Help with ID on a duck please

To: <>, birding-aus <>
Subject: Help with ID on a duck please
From: Bill Jolly <>
Date: Sat, 5 May 2012 09:00:36 +1000

Hi Bob
At your urging, and in the spirit of AC Grayling's axiom, I'll add the voice of 
another who has seen many Pintails.
I'm in full agreement with Nikolaas Haass's recent post: "Confirming others, 
neither jizz, plumage colour nor bare part colour "make it" a Northern Pintail 
or any of the other pintails." 
Whereas it's an interesting academic exercise to see what combination of moult 
or abberation could make it resemble a Northern Pintail, I see a Grey Teal, 
clear and simple.
All the best
Bill Jolly
> -----Original Message-----
> From: 
>  On Behalf Of Robert Inglis
> Sent: Thursday, 3 May 2012 9:18 PM
> To: Birding-Aus
> Subject: Re: [Birding-Aus] Help with ID on a duck please
> With reference to David Taylor's very interesting question about the
> 'strange' duck he saw on the University of Queensland campus out there at
> Gatton in the Lockyer Valley in SE Queensland (an area which was devastated
> by, unprecedented in white man's time, floods last year) I would like to ask
> a question with the following context in mind.
> Although I have been birdwatching for nearly 40 years I have never come to
> grips with moult. Although I have been photographing birds for most of that
> time and some of the most expert people in Australia have been very
> patiently trying to educate me in the understanding of moult I seem to be
> too dumb (or too old) to take it all in. I'm tempted to give those people
> names but I really shouldn't embarrass them so I won't. But I say to them
> "Don't give up." I love youse all.
> Anyhow..........
> The question is:
> Why is David Taylor's 'strange' bird not a Northern Pintail female
> undergoing moult of the primaries and, possibly, the secondaries - as has
> been suggested? Is it because it is in Queensland? (Oh, that is facetious,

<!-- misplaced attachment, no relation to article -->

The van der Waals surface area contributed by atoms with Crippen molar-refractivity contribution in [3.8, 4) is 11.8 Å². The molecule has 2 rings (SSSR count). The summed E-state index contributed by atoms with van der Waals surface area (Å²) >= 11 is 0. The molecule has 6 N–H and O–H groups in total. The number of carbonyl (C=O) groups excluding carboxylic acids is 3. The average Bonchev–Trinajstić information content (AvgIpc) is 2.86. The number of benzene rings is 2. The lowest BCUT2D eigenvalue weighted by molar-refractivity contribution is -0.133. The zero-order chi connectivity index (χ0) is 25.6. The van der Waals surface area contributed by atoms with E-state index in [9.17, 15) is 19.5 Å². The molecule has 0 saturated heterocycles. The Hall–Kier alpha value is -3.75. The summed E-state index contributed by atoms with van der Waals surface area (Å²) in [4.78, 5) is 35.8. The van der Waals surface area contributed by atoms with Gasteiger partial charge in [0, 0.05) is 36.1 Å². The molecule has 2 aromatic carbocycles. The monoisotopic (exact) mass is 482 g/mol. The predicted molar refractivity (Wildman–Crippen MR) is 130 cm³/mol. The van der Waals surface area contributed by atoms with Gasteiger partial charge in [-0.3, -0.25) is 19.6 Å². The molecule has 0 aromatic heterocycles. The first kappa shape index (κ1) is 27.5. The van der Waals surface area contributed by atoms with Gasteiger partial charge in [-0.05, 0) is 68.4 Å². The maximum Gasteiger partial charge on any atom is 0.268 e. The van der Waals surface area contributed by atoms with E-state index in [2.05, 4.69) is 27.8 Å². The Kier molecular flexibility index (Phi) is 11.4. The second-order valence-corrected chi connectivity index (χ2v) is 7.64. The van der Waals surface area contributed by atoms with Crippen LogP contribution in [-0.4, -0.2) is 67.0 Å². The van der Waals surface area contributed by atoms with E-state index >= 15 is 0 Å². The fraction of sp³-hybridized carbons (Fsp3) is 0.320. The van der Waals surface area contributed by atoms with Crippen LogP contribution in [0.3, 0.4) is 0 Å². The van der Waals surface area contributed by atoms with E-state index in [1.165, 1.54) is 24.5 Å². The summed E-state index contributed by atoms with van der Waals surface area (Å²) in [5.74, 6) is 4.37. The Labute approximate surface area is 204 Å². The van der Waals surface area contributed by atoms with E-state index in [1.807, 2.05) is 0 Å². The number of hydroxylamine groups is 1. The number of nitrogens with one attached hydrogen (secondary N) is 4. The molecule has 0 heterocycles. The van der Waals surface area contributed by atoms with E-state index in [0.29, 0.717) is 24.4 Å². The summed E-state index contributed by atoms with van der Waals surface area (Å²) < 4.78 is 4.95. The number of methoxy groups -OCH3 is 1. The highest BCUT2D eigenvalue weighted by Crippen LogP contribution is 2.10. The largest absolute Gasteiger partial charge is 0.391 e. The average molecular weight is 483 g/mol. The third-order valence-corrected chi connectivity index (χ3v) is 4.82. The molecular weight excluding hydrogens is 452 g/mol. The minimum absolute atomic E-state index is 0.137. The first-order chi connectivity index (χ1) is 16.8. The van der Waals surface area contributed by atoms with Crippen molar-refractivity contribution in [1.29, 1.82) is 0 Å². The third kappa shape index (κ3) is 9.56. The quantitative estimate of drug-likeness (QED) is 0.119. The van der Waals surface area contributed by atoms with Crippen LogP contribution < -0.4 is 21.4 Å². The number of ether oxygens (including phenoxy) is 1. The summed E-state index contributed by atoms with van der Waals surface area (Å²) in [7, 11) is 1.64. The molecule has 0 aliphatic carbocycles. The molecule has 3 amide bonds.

> Bob and should be struck from the records).
> I have not yet seen a pintail of any description so I am clutching at straws
> here but I have consulted "Wildfowl" by Steve Madge and Hilary Burn as well
> as HANZAB (we all know what that is, don't we?). Having done so it seems to
> me that there is a possibility, small though it might be, that David, et
> all, has found something very 'interesting'.
> Why isn't David's bird a Northern Pintail female undergoing moult of the
> primaries and, as it has been suggested, the secondaries?
> In asking this question, I am hoping that those birders who have had
> extensive experience with observing Northern Pintails will respond. After
> all, the majority of Australian birdwatchers with experience of northern
> hemisphere birds come from...............the northern hemisphere. At least
> that is my observation. A few Australian boundary-ed birdwatchers probably
> only see one or two Northern Pintails in their entire life. As I said, I
> haven't seen any and I confine my observations to the mainland of Australia.
> I realize the shortcomings of digital photography (having been involved with
> it for 11 years) and therefore I understand why David's images vary in the
> colours of the plumage of this bird but, understanding those technicalities,
> I can see, as David saw, that this bird is 'different' to the average Grey
> Teal. My initial reaction was that it is always wise to not look for a
> rarity and to simply look for an aberration when observing something which
> looks 'different'. My experience at that location is that the common ducks
> include Grey Teal so that is what I initially advised David . However,
> further consideration encouraged me to suggest that this bird might, only
> might, be something else. As I read it, David's bird might have a rufous
> wash over the head and the iris might be somewhat different in colour to
> that of Grey Teal. If so that could indicate Northern Pintail female. Not
> Northern Pintail juvenile as the plumage is quite different.
> In the course of education (of me in particular) I would like those birders
> who have had experience with Northern Pintail females (from an observer's
> point of view) to come forward and voice an opinion. Is that too much to
> ask?
> Please understand that I am not being critical of anyone but simply wanting
> to ensure that an opportunity is not missed. I don't mind if I am proven to
> be way of track here.
> A 'proverb' from the latest book I am reading "In advising a friend, seek to
> help, not please". (The good Book - a secular bible- by AC Grayling)
> Bob Inglis
> Sandstone Point
> Qld
> (my new and expanded website - still a work
> in progress so please forgive the errors and omissions)
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